Commons-based peer production projects such as free software communities or Wikipedia represent a really existing example of a fairer way of allocating resources and resolving conflicts. They have accordingly generated high interest in issues of ‘governance’. Nathaniel Tkacz argues that Actor-Network-Theory’s Foucault-inspired reading of power as a distributed phenomenon represents an appropriate way to map and contest power asymmetries both in peer projects and in wider society (the ‘status quo’). In contrast to Tkacz, I argue that a networked conception of power fails to account for how domination is reproduced over time or for people’s inner sense of justice. I suggest some ways in which organisation studies can contribute to a better understanding of power in anti-authoritarian groups, and conclude by outlining in what way peer production governance can be said to constitute a credible alternative.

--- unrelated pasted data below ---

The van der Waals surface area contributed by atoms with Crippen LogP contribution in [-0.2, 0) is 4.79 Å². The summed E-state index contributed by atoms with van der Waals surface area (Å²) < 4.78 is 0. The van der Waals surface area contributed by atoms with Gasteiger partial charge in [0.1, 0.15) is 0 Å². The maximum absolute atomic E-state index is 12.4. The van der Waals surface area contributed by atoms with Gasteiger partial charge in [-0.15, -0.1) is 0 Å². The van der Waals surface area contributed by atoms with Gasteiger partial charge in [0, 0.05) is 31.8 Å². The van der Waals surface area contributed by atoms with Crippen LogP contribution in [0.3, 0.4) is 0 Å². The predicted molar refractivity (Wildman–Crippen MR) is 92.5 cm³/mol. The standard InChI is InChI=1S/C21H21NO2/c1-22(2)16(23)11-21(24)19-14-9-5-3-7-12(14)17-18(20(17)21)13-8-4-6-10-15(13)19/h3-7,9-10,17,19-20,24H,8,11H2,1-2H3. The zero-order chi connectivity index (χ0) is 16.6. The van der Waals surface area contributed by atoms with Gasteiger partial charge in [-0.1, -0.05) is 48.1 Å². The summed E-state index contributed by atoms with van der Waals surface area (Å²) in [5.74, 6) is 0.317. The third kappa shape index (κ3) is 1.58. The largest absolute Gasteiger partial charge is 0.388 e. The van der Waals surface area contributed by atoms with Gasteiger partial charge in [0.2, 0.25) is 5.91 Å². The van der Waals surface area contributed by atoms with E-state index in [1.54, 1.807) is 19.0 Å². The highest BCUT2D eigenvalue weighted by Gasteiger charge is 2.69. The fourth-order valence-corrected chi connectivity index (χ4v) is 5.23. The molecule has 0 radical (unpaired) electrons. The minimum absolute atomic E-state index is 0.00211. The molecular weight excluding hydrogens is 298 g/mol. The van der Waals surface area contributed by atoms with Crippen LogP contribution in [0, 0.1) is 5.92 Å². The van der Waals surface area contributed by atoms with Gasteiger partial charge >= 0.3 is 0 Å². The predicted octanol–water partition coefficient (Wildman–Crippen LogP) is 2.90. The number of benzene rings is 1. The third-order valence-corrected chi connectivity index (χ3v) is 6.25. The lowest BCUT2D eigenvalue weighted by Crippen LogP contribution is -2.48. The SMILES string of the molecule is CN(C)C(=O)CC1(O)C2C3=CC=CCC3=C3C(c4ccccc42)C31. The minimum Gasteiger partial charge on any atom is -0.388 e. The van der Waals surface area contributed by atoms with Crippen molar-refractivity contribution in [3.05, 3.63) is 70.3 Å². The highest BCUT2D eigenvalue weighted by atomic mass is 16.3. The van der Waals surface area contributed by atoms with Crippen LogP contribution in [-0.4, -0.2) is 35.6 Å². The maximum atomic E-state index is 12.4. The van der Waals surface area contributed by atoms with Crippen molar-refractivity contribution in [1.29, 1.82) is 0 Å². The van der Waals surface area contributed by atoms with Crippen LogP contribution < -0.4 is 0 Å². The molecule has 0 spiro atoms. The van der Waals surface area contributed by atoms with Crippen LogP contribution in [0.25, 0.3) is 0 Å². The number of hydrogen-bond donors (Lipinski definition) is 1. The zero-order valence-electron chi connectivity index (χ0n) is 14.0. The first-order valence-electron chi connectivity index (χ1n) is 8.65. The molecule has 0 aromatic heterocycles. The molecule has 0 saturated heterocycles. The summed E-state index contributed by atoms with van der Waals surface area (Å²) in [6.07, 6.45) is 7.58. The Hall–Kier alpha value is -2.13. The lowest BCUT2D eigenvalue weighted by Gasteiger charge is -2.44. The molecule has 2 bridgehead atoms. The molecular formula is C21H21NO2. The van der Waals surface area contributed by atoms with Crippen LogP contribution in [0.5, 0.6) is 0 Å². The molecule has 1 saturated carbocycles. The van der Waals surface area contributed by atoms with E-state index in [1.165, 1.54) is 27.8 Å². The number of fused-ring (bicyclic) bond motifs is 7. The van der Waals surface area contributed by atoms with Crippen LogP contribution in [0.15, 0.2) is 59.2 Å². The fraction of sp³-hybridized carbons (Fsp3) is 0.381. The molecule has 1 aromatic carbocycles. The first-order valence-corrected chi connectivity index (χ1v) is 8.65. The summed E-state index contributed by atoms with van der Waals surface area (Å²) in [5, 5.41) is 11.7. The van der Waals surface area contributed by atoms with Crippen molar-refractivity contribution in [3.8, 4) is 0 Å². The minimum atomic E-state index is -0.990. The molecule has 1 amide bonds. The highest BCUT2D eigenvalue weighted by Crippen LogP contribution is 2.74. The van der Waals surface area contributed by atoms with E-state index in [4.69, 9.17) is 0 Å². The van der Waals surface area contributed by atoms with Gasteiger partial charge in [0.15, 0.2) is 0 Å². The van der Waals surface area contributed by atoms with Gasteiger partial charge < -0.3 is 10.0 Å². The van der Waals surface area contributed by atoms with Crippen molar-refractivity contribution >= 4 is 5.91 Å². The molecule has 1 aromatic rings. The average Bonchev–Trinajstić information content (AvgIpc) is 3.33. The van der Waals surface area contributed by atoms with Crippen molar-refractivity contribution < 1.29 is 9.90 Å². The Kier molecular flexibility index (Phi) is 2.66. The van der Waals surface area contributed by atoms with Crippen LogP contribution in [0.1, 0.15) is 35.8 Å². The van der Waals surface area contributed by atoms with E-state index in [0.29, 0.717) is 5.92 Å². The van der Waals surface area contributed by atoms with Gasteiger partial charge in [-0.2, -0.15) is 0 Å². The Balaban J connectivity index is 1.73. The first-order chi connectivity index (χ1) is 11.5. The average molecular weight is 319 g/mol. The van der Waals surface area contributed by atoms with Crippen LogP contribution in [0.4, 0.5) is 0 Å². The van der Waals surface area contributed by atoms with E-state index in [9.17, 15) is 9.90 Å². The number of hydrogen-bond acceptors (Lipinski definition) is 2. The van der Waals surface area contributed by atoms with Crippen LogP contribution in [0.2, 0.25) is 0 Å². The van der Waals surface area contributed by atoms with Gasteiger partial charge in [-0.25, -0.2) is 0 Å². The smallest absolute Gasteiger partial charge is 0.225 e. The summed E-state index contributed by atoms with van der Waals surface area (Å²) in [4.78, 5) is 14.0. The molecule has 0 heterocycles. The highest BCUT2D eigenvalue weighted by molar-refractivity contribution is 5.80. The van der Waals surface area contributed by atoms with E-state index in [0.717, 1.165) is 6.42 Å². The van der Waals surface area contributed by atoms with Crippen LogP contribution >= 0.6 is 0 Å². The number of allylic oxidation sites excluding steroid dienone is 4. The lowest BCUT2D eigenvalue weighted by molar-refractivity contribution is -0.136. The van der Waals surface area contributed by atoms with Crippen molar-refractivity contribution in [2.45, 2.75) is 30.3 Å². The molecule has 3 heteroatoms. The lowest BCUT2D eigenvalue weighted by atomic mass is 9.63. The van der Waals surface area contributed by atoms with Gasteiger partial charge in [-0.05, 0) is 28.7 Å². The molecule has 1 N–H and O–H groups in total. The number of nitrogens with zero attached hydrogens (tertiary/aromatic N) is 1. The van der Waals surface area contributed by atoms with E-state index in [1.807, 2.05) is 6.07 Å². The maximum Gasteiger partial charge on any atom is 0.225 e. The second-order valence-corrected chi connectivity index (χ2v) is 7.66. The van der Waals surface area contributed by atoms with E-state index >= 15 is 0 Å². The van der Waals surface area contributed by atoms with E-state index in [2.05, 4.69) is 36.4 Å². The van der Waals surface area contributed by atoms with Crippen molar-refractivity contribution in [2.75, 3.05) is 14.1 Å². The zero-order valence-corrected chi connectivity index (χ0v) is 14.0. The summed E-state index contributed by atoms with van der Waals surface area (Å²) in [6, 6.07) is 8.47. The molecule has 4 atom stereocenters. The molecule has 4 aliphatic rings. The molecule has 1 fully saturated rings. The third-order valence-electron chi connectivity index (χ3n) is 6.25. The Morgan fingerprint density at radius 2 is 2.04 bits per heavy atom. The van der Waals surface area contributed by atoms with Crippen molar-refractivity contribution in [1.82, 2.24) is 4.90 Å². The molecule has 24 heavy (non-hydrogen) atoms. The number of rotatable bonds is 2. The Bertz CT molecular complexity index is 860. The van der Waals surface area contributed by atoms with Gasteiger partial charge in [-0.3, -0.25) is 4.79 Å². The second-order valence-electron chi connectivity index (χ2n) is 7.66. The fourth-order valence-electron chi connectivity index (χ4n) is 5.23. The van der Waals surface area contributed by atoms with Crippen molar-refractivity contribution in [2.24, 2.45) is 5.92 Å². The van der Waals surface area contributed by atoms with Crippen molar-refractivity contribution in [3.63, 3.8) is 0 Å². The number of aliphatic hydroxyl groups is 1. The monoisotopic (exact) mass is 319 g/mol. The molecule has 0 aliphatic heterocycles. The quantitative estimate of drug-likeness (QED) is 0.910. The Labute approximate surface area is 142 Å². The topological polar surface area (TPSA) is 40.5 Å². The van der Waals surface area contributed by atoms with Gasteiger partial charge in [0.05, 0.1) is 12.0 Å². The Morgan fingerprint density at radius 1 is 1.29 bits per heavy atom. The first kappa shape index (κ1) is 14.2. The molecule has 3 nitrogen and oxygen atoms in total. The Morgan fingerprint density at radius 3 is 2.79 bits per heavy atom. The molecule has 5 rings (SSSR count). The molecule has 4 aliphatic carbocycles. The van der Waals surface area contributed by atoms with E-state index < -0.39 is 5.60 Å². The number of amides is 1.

|Number of pages||10|
|Journal||Journal of Peer Production|
|Publication status||Published - Jul 2011|